People Are Willing To Give Up Social Media For A Year To Get Rid Of Their Credit Card Debt

Updated: July 13, 2018
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People love Facebook and Twitter (and Snapchat and Instagram) but apparently they hate their credit card debt more.

With credit card debt climbing to over $1 trillion (and with the average person’s balance hovering at $6,375) per Experian, many people are feeling the intense pressure of debt.

Just how bad are things? People are losing sleep over it, and it’s costing people their marriages, and that’s just a sampling.

Well, per a new survey by  Mr. Cooper, a non-bank mortgage service and lender, people are apparently willing to do pretty extreme things to erase there debts.

31% of respondents to said survey said they would quit social media for an entire year. Meanwhile, 14% said they would get a tattoo of their favorite musical artist from their pre-teen years, 8% said they would move to Antarctica, 7% said they would give up a pet, and 7% said they would give up a kidney. Yowza.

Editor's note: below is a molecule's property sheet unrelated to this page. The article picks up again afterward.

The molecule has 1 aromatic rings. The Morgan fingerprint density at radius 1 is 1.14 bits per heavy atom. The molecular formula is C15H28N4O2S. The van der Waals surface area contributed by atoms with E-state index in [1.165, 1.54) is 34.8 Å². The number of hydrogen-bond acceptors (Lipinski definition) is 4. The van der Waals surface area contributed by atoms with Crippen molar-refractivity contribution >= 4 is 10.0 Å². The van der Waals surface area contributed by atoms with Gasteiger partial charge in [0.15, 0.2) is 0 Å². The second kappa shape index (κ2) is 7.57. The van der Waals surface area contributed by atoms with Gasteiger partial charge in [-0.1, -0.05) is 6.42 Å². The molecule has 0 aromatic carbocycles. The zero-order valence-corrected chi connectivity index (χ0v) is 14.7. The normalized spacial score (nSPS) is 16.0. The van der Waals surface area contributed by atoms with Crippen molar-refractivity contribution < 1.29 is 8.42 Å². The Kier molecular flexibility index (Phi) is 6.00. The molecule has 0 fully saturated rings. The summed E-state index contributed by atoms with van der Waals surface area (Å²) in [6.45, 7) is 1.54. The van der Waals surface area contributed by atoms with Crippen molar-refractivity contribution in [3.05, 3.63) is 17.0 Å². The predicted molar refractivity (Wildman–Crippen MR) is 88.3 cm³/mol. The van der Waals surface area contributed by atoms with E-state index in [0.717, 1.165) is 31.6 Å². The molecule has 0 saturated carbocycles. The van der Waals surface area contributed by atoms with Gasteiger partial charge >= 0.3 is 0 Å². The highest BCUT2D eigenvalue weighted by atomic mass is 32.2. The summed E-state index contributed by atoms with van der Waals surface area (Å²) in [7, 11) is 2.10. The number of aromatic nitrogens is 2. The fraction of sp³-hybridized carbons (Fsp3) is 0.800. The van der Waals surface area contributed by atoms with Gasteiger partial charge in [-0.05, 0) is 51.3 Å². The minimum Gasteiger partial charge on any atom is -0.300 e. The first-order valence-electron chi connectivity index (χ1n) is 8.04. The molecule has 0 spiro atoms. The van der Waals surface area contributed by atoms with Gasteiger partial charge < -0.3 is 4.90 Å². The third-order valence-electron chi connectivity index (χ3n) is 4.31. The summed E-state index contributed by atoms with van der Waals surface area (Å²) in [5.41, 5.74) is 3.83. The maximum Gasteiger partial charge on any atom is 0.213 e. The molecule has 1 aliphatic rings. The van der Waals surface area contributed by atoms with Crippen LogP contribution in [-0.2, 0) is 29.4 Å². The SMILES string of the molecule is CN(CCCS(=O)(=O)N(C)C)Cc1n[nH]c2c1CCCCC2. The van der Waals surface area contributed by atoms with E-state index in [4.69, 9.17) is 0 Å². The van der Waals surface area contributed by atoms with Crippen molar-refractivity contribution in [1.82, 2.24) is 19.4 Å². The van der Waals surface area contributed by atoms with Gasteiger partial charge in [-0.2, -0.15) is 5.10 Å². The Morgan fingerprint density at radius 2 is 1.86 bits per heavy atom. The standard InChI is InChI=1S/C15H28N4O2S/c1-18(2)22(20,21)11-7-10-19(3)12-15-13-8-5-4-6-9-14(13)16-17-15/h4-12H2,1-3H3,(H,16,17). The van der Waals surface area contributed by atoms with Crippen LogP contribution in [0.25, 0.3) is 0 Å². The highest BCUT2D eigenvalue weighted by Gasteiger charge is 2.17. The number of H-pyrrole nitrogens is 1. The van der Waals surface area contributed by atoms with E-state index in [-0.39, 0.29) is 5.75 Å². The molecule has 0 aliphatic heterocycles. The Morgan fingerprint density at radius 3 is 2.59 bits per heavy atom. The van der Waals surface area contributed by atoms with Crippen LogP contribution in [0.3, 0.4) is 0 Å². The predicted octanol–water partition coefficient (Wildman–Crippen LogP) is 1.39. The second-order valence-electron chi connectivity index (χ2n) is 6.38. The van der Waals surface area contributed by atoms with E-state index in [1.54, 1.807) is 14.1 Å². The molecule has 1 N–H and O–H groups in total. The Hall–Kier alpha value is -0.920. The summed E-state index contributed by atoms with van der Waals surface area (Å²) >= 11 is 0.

Part of what is likely fueling this desperation is that most people don’t think they have a prayer of getting rid of their debts.

More than two-thirds of the survey’s respondents said that it would take them more than six months to pay off existing card debt, and 8% said they didn’t think they would ever be able to pay off their debts.

If you are in the debt boat (and you aren’t alone, a lot of people are) take a step back for a second, you don’t have to resort to any extreme measures to get rid of it, you just need a plan.

A great way to start paying off your credit card debts, particularly your high-interest debts, is to sign-up for Tally. If you qualify, you can get a line of credit with a lower rate, so you can pay down your high-interest cards faster.*

Along with that credit line, Tally also wants to help its users manage their credit cards. Simply scan your cards into the app, and Tally will manage payments to your cards every month. They’ll focus on paying down your high-interest cards first, so you start saving money on interest.

Bonus: You get to keep your kidney.

Feature Image: Unsplash

*Depending on your credit history, your APR will be between 7.9% – 19.9% per year. Similar to credit card APRs, it will vary with the market based on the Prime Rate. (This information is accurate as of July 2018.)